Field Guide

Wildflowers, Grasses and Other Nonwoody Plants

Showing 1 - 10 of 48 results
Media
American blue hearts blooming flower stalk
Species Types
Scientific Name
Buchnera americana
Description
American bluehearts is a single or few-stalked wildflower of prairies and glades. It has distinctive, showy purple flowers that turn black as they age.
Media
Photo of blackberry lily showing open and spent flowers and developing fruits.
Species Types
Scientific Name
Iris domestica (formerly Belamcanda chinensis)
Description
Blackberry lily has leaves like an iris, flowers like an Asian lily, and seeds that look like blackberries! Introduced as an ornamental, this self-seeding member of the iris family occurs on bluffs, roadsides, and old homesites.
Media
Top of a prairie blazing star’s floral spike, with the sky and prairie visible in the background
Species Types
Scientific Name
Liatris spp.
Description
Missouri boasts nine native species of blazing stars, or gayfeathers, in genus Liatris. These showy, upright, unbranching spikes of magenta-pink wildflowers bloom in sunny habitats.
Media
Photo of Bradbury beebalm plant with pale flowers
Species Types
Scientific Name
Monarda bradburiana (sometimes M. russeliana)
Description
Also called horsemint and wild bergamot, Bradbury beebalm is a showy, fragrant plant that is a favorite of native plant gardeners. It’s also a favorite of Missouri’s butterflies!
Media
Photo of climbing false buckwheat vines, leaves, and flowers.
Species Types
Scientific Name
Fallopia scandens (formerly Polygonum scandens)
Description
Climbing false buckwheat is a rampant annual or perennial climber that often forms curtainlike masses of twining red stems, covering shrubs and trees. Look for it in moist, open or shaded bottomlands, alluvial valleys, and floodplains.
Media
Photo of a cornflower, closeup of a flowerhead.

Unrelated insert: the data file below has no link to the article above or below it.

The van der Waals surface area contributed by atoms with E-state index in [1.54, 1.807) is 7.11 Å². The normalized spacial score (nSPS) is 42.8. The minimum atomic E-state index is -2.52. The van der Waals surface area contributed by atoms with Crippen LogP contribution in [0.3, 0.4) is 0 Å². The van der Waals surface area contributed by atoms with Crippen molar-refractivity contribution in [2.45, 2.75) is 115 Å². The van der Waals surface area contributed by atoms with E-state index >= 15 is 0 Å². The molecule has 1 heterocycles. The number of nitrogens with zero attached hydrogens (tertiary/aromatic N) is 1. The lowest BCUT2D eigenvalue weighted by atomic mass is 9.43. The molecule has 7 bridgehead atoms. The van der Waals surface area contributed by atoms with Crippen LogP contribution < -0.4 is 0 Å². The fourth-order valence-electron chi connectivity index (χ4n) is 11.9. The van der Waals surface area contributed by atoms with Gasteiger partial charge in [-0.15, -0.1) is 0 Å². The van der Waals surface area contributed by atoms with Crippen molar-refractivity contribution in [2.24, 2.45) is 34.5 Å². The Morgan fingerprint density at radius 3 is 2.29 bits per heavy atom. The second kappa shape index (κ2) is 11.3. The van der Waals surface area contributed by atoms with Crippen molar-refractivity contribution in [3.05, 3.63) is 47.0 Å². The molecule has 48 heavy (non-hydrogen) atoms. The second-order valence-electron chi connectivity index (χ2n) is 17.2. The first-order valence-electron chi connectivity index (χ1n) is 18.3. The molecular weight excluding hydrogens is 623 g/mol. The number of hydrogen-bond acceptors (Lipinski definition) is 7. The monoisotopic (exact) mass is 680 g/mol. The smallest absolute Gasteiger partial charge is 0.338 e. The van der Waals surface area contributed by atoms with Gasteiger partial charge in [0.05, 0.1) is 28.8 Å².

Species Types
Scientific Name
Centaurea cyanus
Description
A native of Europe, cornflower is a popular garden flower that often escapes to nearby areas. It’s used in bridal bouquets and men’s boutonnieres. Its intense blue color appears in boxes of crayons!
Media
Curlytop ironweed flower cluster viewed from the side
Species Types
Scientific Name
Vernonia arkansana
Description
Curlytop ironweed is one of Missouri’s five species of ironweeds. It’s easy to identify because of its tapering, curling, threadlike involucral bracts. Also, it is usually a smooth, hairless plant.
Media
Cylindrical blazing star, top of blooming plant showing 3 flowerheads
Species Types
Scientific Name
Liatris cylindracea
Description
Cylindrical blazing star is one of several Missouri native species of blazing stars, or gayfeathers. It is widely scattered in the Ozarks and eastern Missouri. Identify it by its bracts, which are pressed against the base of the flowerhead, accentuating its cylindrical look.
Media
Deptfort pink blooming in an open area
Species Types
Scientific Name
Dianthus armeria
Description
Deptford pink has straight, strong, narrow stems that bear small clusters of pink flowers with white dots. Common statewide in sunny, open locations such as pastures and roadsides.
Media
Photo of field milkwort flowerheads.
Species Types
Scientific Name
Polygala sanguinea
Description
The dense, cylindrical flower clusters of field milkwort are pink to white and, at first glance, look something like a clover head. This small annual wildflower is common in prairies, old fields, meadows, and glades.
See Also

About Wildflowers, Grasses and Other Nonwoody Plants in Missouri

A very simple way of thinking about the green world is to divide the vascular plants into two groups: woody and nonwoody (or herbaceous). But this is an artificial division; many plant families include some species that are woody and some that are not. The diversity of nonwoody vascular plants is staggering! Think of all the ferns, grasses, sedges, lilies, peas, sunflowers, nightshades, milkweeds, mustards, mints, and mallows — weeds and wildflowers — and many more!